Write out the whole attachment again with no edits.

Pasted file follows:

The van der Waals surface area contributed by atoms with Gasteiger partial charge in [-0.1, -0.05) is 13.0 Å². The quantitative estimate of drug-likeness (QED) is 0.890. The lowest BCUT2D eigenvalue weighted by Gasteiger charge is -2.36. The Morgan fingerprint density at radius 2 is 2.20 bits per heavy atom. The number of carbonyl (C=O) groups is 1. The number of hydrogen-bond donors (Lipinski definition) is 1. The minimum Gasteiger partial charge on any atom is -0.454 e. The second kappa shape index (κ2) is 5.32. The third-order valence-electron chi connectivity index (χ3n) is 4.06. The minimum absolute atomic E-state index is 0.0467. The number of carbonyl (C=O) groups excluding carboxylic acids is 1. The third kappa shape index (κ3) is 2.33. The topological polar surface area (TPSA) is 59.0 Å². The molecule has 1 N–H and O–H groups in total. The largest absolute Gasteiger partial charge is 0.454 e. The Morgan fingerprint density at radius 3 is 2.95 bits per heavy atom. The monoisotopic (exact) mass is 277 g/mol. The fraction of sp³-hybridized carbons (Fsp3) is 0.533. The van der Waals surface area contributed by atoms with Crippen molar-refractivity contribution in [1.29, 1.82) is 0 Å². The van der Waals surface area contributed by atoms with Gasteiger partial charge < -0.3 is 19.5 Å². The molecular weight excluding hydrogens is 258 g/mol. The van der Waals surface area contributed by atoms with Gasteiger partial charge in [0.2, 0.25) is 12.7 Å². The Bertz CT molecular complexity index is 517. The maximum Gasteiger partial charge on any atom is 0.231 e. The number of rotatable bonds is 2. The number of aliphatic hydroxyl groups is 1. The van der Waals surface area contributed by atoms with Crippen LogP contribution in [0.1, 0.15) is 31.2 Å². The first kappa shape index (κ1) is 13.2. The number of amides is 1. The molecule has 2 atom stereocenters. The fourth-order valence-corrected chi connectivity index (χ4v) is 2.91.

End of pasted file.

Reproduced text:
The van der Waals surface area contributed by atoms with Gasteiger partial charge in [-0.1, -0.05) is 13.0 Å². The quantitative estimate of drug-likeness (QED) is 0.890. The lowest BCUT2D eigenvalue weighted by Gasteiger charge is -2.36. The Morgan fingerprint density at radius 2 is 2.20 bits per heavy atom. The number of carbonyl (C=O) groups is 1. The number of hydrogen-bond donors (Lipinski definition) is 1. The minimum Gasteiger partial charge on any atom is -0.454 e. The second kappa shape index (κ2) is 5.32. The third-order valence-electron chi connectivity index (χ3n) is 4.06. The minimum absolute atomic E-state index is 0.0467. The number of carbonyl (C=O) groups excluding carboxylic acids is 1. The third kappa shape index (κ3) is 2.33. The topological polar surface area (TPSA) is 59.0 Å². The molecule has 1 N–H and O–H groups in total. The largest absolute Gasteiger partial charge is 0.454 e. The Morgan fingerprint density at radius 3 is 2.95 bits per heavy atom. The monoisotopic (exact) mass is 277 g/mol. The fraction of sp³-hybridized carbons (Fsp3) is 0.533. The van der Waals surface area contributed by atoms with Crippen molar-refractivity contribution in [1.29, 1.82) is 0 Å². The van der Waals surface area contributed by atoms with Gasteiger partial charge < -0.3 is 19.5 Å². The molecular weight excluding hydrogens is 258 g/mol. The van der Waals surface area contributed by atoms with Gasteiger partial charge in [0.2, 0.25) is 12.7 Å². The Bertz CT molecular complexity index is 517. The maximum Gasteiger partial charge on any atom is 0.231 e. The number of rotatable bonds is 2. The number of aliphatic hydroxyl groups is 1. The van der Waals surface area contributed by atoms with Crippen LogP contribution in [0.1, 0.15) is 31.2 Å². The first kappa shape index (κ1) is 13.2. The number of amides is 1. The molecule has 2 atom stereocenters. The fourth-order valence-corrected chi connectivity index (χ4v) is 2.91.